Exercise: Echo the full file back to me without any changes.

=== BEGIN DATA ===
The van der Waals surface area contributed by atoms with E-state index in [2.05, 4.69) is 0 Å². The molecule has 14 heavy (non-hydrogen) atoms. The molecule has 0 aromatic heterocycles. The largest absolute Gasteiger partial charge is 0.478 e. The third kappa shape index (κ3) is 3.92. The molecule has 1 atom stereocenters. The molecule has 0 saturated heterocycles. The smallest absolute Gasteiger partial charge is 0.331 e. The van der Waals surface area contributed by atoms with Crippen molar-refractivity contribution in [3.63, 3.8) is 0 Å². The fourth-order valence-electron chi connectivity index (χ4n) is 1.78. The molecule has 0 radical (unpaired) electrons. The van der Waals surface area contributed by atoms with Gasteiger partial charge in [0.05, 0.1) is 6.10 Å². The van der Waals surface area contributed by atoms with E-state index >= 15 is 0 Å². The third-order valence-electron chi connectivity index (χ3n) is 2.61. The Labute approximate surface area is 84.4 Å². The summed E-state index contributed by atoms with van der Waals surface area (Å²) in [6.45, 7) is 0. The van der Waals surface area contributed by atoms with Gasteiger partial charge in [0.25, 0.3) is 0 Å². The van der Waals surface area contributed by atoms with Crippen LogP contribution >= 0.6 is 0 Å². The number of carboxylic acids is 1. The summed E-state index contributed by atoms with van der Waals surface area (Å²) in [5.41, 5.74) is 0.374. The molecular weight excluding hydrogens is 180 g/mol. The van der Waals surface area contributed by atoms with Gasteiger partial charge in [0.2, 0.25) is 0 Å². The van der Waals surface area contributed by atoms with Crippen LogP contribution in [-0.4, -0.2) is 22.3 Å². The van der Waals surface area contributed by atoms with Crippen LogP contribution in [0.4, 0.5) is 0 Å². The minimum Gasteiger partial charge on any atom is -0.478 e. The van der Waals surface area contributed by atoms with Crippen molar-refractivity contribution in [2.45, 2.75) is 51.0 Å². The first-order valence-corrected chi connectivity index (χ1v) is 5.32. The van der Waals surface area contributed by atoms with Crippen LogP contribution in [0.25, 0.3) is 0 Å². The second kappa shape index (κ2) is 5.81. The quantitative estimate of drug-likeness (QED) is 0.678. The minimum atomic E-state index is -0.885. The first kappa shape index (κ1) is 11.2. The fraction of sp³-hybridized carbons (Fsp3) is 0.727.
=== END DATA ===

The van der Waals surface area contributed by atoms with E-state index in [2.05, 4.69) is 0 Å². The molecule has 14 heavy (non-hydrogen) atoms. The molecule has 0 aromatic heterocycles. The largest absolute Gasteiger partial charge is 0.478 e. The third kappa shape index (κ3) is 3.92. The molecule has 1 atom stereocenters. The molecule has 0 saturated heterocycles. The smallest absolute Gasteiger partial charge is 0.331 e. The van der Waals surface area contributed by atoms with Crippen molar-refractivity contribution in [3.63, 3.8) is 0 Å². The fourth-order valence-electron chi connectivity index (χ4n) is 1.78. The molecule has 0 radical (unpaired) electrons. The van der Waals surface area contributed by atoms with Gasteiger partial charge in [0.05, 0.1) is 6.10 Å². The van der Waals surface area contributed by atoms with E-state index >= 15 is 0 Å². The third-order valence-electron chi connectivity index (χ3n) is 2.61. The Labute approximate surface area is 84.4 Å². The summed E-state index contributed by atoms with van der Waals surface area (Å²) in [6.45, 7) is 0. The van der Waals surface area contributed by atoms with Gasteiger partial charge in [0.25, 0.3) is 0 Å². The van der Waals surface area contributed by atoms with Crippen LogP contribution >= 0.6 is 0 Å². The number of carboxylic acids is 1. The summed E-state index contributed by atoms with van der Waals surface area (Å²) in [5.41, 5.74) is 0.374. The molecular weight excluding hydrogens is 180 g/mol. The van der Waals surface area contributed by atoms with Gasteiger partial charge in [0.2, 0.25) is 0 Å². The van der Waals surface area contributed by atoms with Crippen LogP contribution in [-0.4, -0.2) is 22.3 Å². The van der Waals surface area contributed by atoms with Crippen LogP contribution in [0.4, 0.5) is 0 Å². The minimum Gasteiger partial charge on any atom is -0.478 e. The van der Waals surface area contributed by atoms with Crippen molar-refractivity contribution in [2.45, 2.75) is 51.0 Å². The first-order valence-corrected chi connectivity index (χ1v) is 5.32. The van der Waals surface area contributed by atoms with Crippen LogP contribution in [0.25, 0.3) is 0 Å². The second kappa shape index (κ2) is 5.81. The quantitative estimate of drug-likeness (QED) is 0.678. The minimum atomic E-state index is -0.885. The first kappa shape index (κ1) is 11.2. The fraction of sp³-hybridized carbons (Fsp3) is 0.727.